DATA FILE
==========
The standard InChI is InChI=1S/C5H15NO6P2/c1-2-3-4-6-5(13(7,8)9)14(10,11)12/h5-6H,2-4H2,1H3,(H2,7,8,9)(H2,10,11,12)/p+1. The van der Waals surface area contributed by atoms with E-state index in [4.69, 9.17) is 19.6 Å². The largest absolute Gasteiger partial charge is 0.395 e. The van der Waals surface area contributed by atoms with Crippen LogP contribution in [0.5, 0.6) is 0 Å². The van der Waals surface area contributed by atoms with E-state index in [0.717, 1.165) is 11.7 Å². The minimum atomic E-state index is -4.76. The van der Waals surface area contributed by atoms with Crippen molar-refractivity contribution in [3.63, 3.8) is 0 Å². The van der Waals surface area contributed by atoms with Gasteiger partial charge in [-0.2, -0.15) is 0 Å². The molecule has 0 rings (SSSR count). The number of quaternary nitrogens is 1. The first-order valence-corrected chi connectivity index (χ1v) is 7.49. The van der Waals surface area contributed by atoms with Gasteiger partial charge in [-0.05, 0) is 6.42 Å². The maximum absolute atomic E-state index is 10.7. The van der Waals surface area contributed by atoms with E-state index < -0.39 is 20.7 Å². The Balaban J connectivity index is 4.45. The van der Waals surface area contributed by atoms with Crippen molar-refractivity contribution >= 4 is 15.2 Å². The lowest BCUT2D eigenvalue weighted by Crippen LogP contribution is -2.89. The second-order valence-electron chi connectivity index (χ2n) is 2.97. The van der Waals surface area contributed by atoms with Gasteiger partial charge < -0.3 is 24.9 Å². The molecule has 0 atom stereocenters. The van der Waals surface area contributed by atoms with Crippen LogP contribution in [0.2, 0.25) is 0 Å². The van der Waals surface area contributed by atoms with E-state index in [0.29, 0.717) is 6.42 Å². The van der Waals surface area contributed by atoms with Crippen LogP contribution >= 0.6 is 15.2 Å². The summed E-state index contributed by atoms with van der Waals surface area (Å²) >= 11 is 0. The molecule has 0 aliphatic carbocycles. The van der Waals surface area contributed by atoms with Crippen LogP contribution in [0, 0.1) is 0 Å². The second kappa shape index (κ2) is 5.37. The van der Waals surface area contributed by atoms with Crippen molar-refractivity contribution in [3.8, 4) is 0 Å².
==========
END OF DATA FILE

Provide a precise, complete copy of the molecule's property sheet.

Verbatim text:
The standard InChI is InChI=1S/C5H15NO6P2/c1-2-3-4-6-5(13(7,8)9)14(10,11)12/h5-6H,2-4H2,1H3,(H2,7,8,9)(H2,10,11,12)/p+1. The van der Waals surface area contributed by atoms with E-state index in [4.69, 9.17) is 19.6 Å². The largest absolute Gasteiger partial charge is 0.395 e. The van der Waals surface area contributed by atoms with Crippen LogP contribution in [0.5, 0.6) is 0 Å². The van der Waals surface area contributed by atoms with E-state index in [0.717, 1.165) is 11.7 Å². The minimum atomic E-state index is -4.76. The van der Waals surface area contributed by atoms with Crippen molar-refractivity contribution in [3.63, 3.8) is 0 Å². The van der Waals surface area contributed by atoms with Gasteiger partial charge in [-0.2, -0.15) is 0 Å². The molecule has 0 rings (SSSR count). The number of quaternary nitrogens is 1. The first-order valence-corrected chi connectivity index (χ1v) is 7.49. The van der Waals surface area contributed by atoms with Gasteiger partial charge in [-0.05, 0) is 6.42 Å². The maximum absolute atomic E-state index is 10.7. The van der Waals surface area contributed by atoms with E-state index < -0.39 is 20.7 Å². The Balaban J connectivity index is 4.45. The van der Waals surface area contributed by atoms with Crippen molar-refractivity contribution >= 4 is 15.2 Å². The lowest BCUT2D eigenvalue weighted by Crippen LogP contribution is -2.89. The second-order valence-electron chi connectivity index (χ2n) is 2.97. The van der Waals surface area contributed by atoms with Gasteiger partial charge < -0.3 is 24.9 Å². The molecule has 0 atom stereocenters. The van der Waals surface area contributed by atoms with Crippen LogP contribution in [0.2, 0.25) is 0 Å². The van der Waals surface area contributed by atoms with E-state index in [0.29, 0.717) is 6.42 Å². The van der Waals surface area contributed by atoms with Crippen LogP contribution >= 0.6 is 15.2 Å². The summed E-state index contributed by atoms with van der Waals surface area (Å²) >= 11 is 0. The molecule has 0 aliphatic carbocycles. The van der Waals surface area contributed by atoms with Crippen LogP contribution in [0, 0.1) is 0 Å². The second kappa shape index (κ2) is 5.37. The van der Waals surface area contributed by atoms with Crippen molar-refractivity contribution in [3.8, 4) is 0 Å².